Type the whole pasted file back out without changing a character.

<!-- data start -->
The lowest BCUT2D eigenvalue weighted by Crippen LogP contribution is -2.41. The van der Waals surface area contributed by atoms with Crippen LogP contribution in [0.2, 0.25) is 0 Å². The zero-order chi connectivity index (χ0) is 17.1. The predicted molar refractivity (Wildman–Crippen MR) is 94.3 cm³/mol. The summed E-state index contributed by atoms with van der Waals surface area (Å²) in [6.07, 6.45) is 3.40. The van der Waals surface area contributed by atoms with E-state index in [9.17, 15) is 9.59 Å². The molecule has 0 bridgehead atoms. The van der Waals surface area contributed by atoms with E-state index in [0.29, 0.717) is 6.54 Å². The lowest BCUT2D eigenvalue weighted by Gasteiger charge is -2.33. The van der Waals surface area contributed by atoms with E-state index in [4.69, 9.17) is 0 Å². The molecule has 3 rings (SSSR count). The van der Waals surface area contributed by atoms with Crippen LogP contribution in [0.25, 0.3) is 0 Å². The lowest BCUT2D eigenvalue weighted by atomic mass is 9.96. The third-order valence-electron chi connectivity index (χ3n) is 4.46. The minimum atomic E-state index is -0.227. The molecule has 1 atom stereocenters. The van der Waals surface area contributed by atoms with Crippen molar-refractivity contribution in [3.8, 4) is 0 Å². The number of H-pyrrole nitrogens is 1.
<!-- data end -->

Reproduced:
The lowest BCUT2D eigenvalue weighted by Crippen LogP contribution is -2.41. The van der Waals surface area contributed by atoms with Crippen LogP contribution in [0.2, 0.25) is 0 Å². The zero-order chi connectivity index (χ0) is 17.1. The predicted molar refractivity (Wildman–Crippen MR) is 94.3 cm³/mol. The summed E-state index contributed by atoms with van der Waals surface area (Å²) in [6.07, 6.45) is 3.40. The van der Waals surface area contributed by atoms with E-state index in [9.17, 15) is 9.59 Å². The molecule has 0 bridgehead atoms. The van der Waals surface area contributed by atoms with E-state index in [0.29, 0.717) is 6.54 Å². The lowest BCUT2D eigenvalue weighted by Gasteiger charge is -2.33. The van der Waals surface area contributed by atoms with E-state index in [4.69, 9.17) is 0 Å². The molecule has 3 rings (SSSR count). The van der Waals surface area contributed by atoms with Crippen LogP contribution in [0.25, 0.3) is 0 Å². The lowest BCUT2D eigenvalue weighted by atomic mass is 9.96. The third-order valence-electron chi connectivity index (χ3n) is 4.46. The minimum atomic E-state index is -0.227. The molecule has 1 atom stereocenters. The van der Waals surface area contributed by atoms with Crippen molar-refractivity contribution in [3.8, 4) is 0 Å². The number of H-pyrrole nitrogens is 1.